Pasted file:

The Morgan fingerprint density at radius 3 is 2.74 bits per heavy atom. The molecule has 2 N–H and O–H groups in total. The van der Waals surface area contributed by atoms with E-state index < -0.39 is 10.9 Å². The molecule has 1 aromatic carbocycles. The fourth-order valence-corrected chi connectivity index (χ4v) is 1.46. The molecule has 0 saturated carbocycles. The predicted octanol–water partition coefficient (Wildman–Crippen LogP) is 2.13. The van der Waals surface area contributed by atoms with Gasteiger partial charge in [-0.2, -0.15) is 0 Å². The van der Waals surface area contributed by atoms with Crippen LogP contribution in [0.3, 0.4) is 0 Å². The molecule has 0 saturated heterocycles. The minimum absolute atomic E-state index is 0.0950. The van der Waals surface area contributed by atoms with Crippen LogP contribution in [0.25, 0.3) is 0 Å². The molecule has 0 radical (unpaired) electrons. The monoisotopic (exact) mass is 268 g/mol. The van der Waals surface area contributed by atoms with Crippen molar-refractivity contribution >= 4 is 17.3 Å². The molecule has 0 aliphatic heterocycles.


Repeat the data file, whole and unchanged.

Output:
The Morgan fingerprint density at radius 3 is 2.74 bits per heavy atom. The molecule has 2 N–H and O–H groups in total. The van der Waals surface area contributed by atoms with E-state index < -0.39 is 10.9 Å². The molecule has 1 aromatic carbocycles. The fourth-order valence-corrected chi connectivity index (χ4v) is 1.46. The molecule has 0 saturated carbocycles. The predicted octanol–water partition coefficient (Wildman–Crippen LogP) is 2.13. The van der Waals surface area contributed by atoms with Gasteiger partial charge in [-0.2, -0.15) is 0 Å². The van der Waals surface area contributed by atoms with Crippen LogP contribution in [0.3, 0.4) is 0 Å². The molecule has 0 saturated heterocycles. The minimum absolute atomic E-state index is 0.0950. The van der Waals surface area contributed by atoms with Crippen LogP contribution in [0.25, 0.3) is 0 Å². The molecule has 0 radical (unpaired) electrons. The monoisotopic (exact) mass is 268 g/mol. The van der Waals surface area contributed by atoms with Crippen molar-refractivity contribution >= 4 is 17.3 Å². The molecule has 0 aliphatic heterocycles.